Jorah and Tyrion are SOL, having lost their boat — and Jorah, his health — to the Stone Men of Valyria. Tyrion is complaining, as he is wont to do these days, but they share a moment when Tyrion tells Jorah of his father’s death by mutineering Nights’ Watchmen. (Jeor Mormont, or “the Old Bear,” was the Lord Commander who was killed by his own men at Craster’s Keep.) Jorah opens up a bit more. When Tyrion asks him why he thinks a girl who’s never spent a single day of her adult life in Westeros, whose family was legit crazy, deserves the Iron Throne, Jorah answers, “Have you ever heard baby dragons singing?” (I think I had that on a Lisa Frank TrapperKeeper back in the day.) Then before Jorah and Tyrion actually get to do anything, whoops, they’re captured by a bunch of slavers. At least we got to see Tyrion use some of his famous fast thinking to get his not-so-dwarf cock saved and steer everyone toward Meereen, by promising the slavers that the mighty warrior Jorah will win big for them in the fighting pits, which Dany so conveniently re-opened.
Finally, over in King’s Landing, even the return of Head Head-Poof Olenna Tyrell couldn’t rouse a flat subplot, which felt curiously abrupt. Loras is the subject of an inquest by the High Sparrow, and as soon as his sister Margaery is called to the stand, you can see from a mile off that she’ll end up perjuring herself. And sure enough, the High Sparrow calls a surprise witness: Olyvar, the prostitute who tells everyone that Loras has a birthmark shaped like Dorne, up in a place that most squires don’t get to see. (A birthmark we conveniently learned about in the first episode of the season, when Margaery walked in on the two of them.)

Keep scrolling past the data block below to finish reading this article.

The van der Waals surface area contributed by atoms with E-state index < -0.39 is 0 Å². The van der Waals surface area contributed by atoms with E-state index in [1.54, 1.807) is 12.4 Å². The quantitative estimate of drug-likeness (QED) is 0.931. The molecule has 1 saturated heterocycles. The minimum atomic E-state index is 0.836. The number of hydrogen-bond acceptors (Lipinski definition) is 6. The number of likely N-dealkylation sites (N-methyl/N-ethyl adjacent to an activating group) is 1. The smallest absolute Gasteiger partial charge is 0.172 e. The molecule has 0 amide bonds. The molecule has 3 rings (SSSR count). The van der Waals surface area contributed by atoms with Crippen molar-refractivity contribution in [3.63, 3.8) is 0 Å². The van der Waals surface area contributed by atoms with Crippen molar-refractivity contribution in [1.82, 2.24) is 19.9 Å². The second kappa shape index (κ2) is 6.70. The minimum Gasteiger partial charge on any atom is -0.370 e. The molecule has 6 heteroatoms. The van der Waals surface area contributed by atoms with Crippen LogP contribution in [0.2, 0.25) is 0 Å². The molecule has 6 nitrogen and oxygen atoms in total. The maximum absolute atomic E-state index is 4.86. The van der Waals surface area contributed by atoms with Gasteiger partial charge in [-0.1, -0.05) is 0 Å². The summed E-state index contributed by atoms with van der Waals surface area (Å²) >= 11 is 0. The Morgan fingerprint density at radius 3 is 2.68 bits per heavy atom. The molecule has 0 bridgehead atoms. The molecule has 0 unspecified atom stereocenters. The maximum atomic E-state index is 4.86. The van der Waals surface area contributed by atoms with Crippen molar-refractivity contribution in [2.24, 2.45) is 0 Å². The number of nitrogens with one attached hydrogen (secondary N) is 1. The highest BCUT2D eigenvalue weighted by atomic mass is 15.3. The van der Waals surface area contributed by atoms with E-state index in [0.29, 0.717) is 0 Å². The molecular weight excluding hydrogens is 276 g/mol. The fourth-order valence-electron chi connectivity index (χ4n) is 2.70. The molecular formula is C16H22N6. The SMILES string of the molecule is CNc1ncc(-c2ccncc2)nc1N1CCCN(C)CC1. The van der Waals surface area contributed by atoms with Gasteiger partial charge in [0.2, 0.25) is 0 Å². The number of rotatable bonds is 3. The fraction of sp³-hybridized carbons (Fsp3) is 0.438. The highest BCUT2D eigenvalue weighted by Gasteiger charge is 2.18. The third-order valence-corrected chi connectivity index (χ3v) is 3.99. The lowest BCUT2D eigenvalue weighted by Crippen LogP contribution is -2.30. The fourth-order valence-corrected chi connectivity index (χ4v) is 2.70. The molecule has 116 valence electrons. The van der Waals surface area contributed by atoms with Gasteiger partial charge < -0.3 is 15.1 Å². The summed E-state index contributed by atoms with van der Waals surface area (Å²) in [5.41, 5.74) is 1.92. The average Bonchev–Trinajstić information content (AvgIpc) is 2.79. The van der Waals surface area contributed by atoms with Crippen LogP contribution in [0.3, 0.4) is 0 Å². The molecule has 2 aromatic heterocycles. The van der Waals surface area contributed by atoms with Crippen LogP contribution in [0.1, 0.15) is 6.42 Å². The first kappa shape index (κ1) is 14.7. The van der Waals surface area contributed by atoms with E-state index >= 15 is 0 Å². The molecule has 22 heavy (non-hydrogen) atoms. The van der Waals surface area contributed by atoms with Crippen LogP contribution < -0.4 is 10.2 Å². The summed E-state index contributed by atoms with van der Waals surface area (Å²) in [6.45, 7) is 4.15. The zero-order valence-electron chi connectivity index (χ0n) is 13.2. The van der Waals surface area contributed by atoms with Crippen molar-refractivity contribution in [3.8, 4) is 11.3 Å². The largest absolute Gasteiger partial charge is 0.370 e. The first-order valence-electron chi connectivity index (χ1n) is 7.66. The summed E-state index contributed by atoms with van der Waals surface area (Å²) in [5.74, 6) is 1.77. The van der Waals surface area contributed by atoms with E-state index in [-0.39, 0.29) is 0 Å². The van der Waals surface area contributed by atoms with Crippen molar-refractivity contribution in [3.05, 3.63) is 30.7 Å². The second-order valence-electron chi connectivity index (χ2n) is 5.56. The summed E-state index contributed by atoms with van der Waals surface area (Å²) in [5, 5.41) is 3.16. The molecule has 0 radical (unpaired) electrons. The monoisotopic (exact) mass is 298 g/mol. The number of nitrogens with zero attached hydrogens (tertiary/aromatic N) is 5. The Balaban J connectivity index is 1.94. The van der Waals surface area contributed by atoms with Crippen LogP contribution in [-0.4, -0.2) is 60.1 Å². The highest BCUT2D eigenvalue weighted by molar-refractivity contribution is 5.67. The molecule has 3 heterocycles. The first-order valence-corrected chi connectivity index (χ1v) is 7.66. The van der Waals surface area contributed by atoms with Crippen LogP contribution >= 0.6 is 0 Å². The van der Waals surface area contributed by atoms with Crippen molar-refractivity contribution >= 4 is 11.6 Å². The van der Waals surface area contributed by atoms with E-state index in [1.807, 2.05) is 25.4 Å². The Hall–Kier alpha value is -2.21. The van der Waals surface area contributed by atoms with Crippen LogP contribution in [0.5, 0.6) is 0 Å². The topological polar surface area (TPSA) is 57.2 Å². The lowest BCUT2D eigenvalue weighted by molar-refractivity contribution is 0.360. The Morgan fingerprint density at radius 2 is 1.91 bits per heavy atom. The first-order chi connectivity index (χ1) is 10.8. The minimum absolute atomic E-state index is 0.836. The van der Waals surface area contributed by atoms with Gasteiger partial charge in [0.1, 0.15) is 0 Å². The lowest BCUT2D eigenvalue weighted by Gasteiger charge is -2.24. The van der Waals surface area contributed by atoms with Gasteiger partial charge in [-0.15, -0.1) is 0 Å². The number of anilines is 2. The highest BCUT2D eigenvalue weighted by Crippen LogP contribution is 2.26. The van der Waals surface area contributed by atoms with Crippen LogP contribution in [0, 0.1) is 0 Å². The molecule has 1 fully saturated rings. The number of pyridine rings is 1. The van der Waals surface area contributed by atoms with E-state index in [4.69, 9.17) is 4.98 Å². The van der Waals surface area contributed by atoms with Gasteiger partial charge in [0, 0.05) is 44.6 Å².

Littlefinger, meanwhile, returns to King’s Landing and not only does he tell Cersei that Sansa is alive and engaged to Ramsay Bolton, he promises her that the Knights of the Vale (whom he rules now that Lysa Arryn is dead) will fight for the Lannisters to take Winterfell — so long as he is named Warden of the North in Roose Bolton’s place. He even seems to promise Cersei Sansa’s head on a spike.
Is he serious? Who knows whom Littlefinger’s conning at this point. I understand that the whole “point” of Littlefinger is that you can’t trust him as far as you can throw him out a Moon Door (though if a character has a “point” maybe he’s not a character worth your time), and I don’t doubt I’m in the sick-puppy minority for enjoying watching the way Sansa and Littlefinger’s relationship has developed. But if he’s not for Sansa — if he truly is morally unmoored and emotionally detached — then he’s not only as villainous as Ramsay, he’s as uninteresting. When everything is a shock, nothing is a shock.
Till next week, then. (Insert obligatory cock-merchant joke here.)